A guide to Oregon’s low-car insurance options
By David Levine
David Levine is a part-time teacher and freelancer who volunteers his time to such organizations as the Oregon Environmental Council.
Ever wonder why most ads for car insurance try to grab your attention with oddball humor that has nothing to do with cars?
Because for most of us, auto insurance is boring. And whether we find it sleep-inducing or just don’t have the time and energy, most of us don’t regularly shop around for a better rate when we should.
Meet “Pay-as-you-Drive” (PAYD) insurance. It's not as entertaining as a caveman or gecko, but it's better for your wallet and the world.
PAYD (also known as “usage-based”) insurance has been bandied about in sustainability circles for more than two decades. The Oregon Environmental Council helped pass a law in the 2003 Oregon Legislature to promote PAYD policies, but only recently have insurance companies come up to speed to offer the discount to Oregon drivers.
How does PAYD work? Well, traditionally when you get a quote for auto insurance, you provide an estimate of your annual miles. That number gets folded into a larger algorithm with all the other information you provide to establish the cost of your policy. The mileage estimate plays a small role in that cost, but the actual number of miles you drive plays none. There is no verification.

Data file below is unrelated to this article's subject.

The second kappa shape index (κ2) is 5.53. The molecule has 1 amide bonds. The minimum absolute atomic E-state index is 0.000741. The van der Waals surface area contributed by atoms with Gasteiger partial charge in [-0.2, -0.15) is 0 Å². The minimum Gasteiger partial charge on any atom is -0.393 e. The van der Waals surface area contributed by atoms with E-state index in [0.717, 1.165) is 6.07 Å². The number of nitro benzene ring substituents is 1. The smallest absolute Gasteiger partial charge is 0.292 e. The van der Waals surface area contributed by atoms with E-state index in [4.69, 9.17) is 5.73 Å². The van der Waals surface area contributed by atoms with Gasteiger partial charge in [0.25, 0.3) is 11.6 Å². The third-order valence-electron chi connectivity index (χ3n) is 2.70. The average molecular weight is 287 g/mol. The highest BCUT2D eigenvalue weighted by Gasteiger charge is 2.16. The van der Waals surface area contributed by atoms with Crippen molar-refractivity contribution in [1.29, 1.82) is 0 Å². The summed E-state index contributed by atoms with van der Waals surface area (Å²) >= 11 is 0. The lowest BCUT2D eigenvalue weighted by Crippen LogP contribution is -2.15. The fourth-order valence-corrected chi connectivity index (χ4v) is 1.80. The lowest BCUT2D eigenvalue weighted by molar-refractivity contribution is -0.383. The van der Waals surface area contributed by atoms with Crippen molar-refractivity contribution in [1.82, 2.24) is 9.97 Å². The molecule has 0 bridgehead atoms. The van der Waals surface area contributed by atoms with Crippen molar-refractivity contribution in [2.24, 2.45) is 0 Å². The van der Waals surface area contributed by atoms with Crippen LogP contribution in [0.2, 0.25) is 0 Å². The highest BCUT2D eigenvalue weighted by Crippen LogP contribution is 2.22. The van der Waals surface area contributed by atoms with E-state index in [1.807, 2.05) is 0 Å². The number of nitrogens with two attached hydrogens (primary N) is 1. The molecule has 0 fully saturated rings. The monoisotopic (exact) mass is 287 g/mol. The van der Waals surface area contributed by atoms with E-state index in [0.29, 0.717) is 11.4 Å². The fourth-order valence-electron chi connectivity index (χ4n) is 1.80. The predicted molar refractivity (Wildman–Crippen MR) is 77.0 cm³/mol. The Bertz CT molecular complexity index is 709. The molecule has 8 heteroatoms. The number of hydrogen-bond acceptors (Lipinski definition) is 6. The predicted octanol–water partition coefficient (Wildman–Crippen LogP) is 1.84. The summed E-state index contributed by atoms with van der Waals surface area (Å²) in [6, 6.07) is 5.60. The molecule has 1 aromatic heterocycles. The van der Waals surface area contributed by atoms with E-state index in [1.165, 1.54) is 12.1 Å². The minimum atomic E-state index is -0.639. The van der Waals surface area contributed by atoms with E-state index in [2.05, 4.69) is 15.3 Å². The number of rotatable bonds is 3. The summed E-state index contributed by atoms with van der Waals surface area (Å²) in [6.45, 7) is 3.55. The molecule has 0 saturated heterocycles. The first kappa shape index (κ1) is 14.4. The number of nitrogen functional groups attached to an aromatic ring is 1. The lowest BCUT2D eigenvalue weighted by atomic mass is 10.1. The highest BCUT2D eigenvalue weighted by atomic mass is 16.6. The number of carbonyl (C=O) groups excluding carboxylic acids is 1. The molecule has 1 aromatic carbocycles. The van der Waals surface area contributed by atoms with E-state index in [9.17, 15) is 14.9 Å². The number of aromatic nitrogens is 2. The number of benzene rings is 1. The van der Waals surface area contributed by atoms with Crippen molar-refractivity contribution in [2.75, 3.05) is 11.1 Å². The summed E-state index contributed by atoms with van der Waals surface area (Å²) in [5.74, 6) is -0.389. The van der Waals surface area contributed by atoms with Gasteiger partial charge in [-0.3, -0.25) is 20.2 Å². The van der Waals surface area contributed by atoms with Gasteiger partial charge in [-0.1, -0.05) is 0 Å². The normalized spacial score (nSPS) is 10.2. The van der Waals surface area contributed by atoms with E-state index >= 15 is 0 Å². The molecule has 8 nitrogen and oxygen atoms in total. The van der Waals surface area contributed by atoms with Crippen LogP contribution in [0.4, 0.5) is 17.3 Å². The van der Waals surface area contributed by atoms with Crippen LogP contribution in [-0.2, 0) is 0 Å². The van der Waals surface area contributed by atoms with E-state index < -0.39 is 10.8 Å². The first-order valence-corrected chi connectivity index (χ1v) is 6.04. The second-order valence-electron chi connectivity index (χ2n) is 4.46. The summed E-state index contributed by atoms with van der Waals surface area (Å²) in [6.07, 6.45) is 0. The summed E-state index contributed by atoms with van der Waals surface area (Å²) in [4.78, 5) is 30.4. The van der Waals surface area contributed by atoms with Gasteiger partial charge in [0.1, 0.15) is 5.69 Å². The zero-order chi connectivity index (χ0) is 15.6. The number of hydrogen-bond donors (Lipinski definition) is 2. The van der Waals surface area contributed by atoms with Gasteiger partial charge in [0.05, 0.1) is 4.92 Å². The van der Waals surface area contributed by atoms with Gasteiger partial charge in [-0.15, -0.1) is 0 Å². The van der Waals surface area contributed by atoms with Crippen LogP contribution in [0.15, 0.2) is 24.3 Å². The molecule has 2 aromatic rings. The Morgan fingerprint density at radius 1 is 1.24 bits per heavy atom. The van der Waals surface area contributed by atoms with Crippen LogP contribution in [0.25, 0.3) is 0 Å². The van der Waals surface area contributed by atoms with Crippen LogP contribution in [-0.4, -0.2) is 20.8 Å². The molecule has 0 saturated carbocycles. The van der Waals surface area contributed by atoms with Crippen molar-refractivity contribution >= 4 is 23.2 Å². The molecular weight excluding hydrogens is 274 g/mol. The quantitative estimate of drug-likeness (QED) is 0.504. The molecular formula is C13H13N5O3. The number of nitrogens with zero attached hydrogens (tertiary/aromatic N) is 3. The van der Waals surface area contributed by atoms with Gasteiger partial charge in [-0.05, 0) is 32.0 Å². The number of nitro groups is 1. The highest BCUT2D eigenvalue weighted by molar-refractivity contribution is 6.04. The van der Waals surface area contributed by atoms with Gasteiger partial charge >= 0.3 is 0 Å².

As a result, there is little to no incentive, from an insurance cost perspective, to drive fewer miles. Until now.
With PAYD, miles matter. And the fewer you drive, the more you save. While the structure of each policy differs from company to company.
While a complete list is posted at the Oregon Insurance Division website, here are a couple of examples to illustrate the range of options available.
First, MetroMile, which is a newcomer to the Oregon insurance market, offers the most progressive version of PAYD. For starters, there is a base rate, roughly 20 percent to 50 percent of a typical premium, and then a per-mile rate, which ranges from three to seven cents per mile. Both rates incorporate traditional factors like your age, driving history, credit history and vehicle.
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